"If Modi ever cared for Muslims he could come to see how we have learned to live with the stench from the landfill. His disrespect for Muslims defines my political choice," said Rafiq, who said he will be voting for the Congress party at the polls in Gujarat on Tuesday. The votes from a 39-day staggered election will be counted on May 23.

Back in 2002, at least 97 people, mostly Muslims, living in Naroda Patiya were killed and 950 houses and shops were set on fire in less than 10 hours.


Modi, the state's chief minister at the time, has faced allegations of allowing, or even encouraging, the Hindu attacks on Muslims, but he has vehemently denied the charges and a court-appointed investigation panel found no evidence to prosecute him.

The attacks were in retaliation for the death of at least 59 Hindus after a train carriage carrying hundreds of  pilgrims caught fire following a scuffle between Hindus and Muslims at a railway station in Gujarat.

Demarcation along religious lines has become pronounced in Ahmedabad since the riots. Hindus refused to sell houses to Muslims, forcing them to set up ghettos on the edges of the prosperous city.

Rafiq's father sold the house in Naroda Patiya and used the money to start a metal trade business, and buy clothes and items for their new home, which was given to them by a Muslim charity organisation.


"We had a choice to go back and live in the house where my neighbours were killed or live near this garbage site. My father chose the garbage site," said Rafiq.

Rafiq travelled with Reuters to his old home in Naroda Patiya for the first time in two years. He met his relatives and stood near the house now owned by Muslims not known to him.

"The air is better here. There is no stench. I would have been happier if we lived here," said Rafiq.



By contrast, Jadhav's family returned to their partially damaged house in Naroda Patiya after the riots to live among Muslim neighbours.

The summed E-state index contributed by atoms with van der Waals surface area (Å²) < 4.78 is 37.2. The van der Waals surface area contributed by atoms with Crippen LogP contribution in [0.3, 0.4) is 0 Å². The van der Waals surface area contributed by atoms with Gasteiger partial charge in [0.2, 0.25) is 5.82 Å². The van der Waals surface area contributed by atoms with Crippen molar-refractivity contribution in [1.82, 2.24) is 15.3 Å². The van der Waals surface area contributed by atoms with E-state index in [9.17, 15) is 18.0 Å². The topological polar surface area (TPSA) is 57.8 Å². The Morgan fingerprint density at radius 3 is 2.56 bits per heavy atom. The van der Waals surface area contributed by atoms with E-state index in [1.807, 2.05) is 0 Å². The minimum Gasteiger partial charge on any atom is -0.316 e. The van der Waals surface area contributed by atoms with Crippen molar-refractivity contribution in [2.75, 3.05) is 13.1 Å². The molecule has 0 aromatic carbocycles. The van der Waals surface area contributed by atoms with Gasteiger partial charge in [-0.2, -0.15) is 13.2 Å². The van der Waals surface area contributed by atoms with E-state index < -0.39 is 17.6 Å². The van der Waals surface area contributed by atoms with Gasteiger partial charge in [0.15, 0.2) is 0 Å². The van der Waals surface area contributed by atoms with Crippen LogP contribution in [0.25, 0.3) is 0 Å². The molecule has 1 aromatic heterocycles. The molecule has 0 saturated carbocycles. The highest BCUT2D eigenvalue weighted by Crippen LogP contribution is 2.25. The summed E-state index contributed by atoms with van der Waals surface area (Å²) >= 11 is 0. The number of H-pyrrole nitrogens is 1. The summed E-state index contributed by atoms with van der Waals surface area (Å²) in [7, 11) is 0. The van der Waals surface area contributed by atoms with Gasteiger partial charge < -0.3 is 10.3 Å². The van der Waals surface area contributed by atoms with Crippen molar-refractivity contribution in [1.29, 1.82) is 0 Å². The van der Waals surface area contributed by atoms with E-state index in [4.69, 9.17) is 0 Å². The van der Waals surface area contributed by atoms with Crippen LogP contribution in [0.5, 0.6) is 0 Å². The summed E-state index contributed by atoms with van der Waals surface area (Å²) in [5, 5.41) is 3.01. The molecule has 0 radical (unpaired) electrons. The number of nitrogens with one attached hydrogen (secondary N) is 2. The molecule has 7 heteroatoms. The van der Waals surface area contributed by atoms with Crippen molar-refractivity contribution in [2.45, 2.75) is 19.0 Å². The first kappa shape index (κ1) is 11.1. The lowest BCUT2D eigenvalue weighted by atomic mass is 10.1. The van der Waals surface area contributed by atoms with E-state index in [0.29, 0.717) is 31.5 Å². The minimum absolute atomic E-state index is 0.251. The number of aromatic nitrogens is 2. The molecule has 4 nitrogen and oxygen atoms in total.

"We had no choice. Muslim victims left this area and new Muslims came to live here. We are stuck," she said.

Over a dozen members of 37 Hindu families in Naroda Patiya interviewed by Reuters said they want to live in a Hindu neighbourhood but they lack the financial resources to move.  


When Modi became prime minister in 2014, Jadhav said her mother, a widow, celebrated his victory.

"Seeing her happy made me happy too. I have nothing against Muslims, but I like Modi," said Jadhav, who works as a domestic helper.

Jadhav says she is comforted by BJP rule, especially living among Muslims. But she declined to say who she will vote for.

"We live in a country ruled by the BJP and Muslims know that they cannot behave badly with us. No one wants riots again," said Jadhav. She says she enjoys listening to Modi's speeches emphasising his pro-Hindu brand of nationalism.


"I have heard about the riots and since then I know Muslims and Hindus should not engage after a point. There has to be a boundary forever," she said.

The teenagers are both products of angry times.

"Children read comic books, fairy tales but we have grown up listening about Hindu, Muslim riots. My vote will be my reaction to our painful past," said Rafiq as he scanned his mobile phone to play and sing the latest Bollywood hip hop song.

"Our time will also come," he sang in the Hindi language and smiled at Jadhav. She hesitantly smiled back as she stood at door of her home.


(Reporting by Rupam Jain; Editing by Martin Howell and Raju Gopalakrishnan)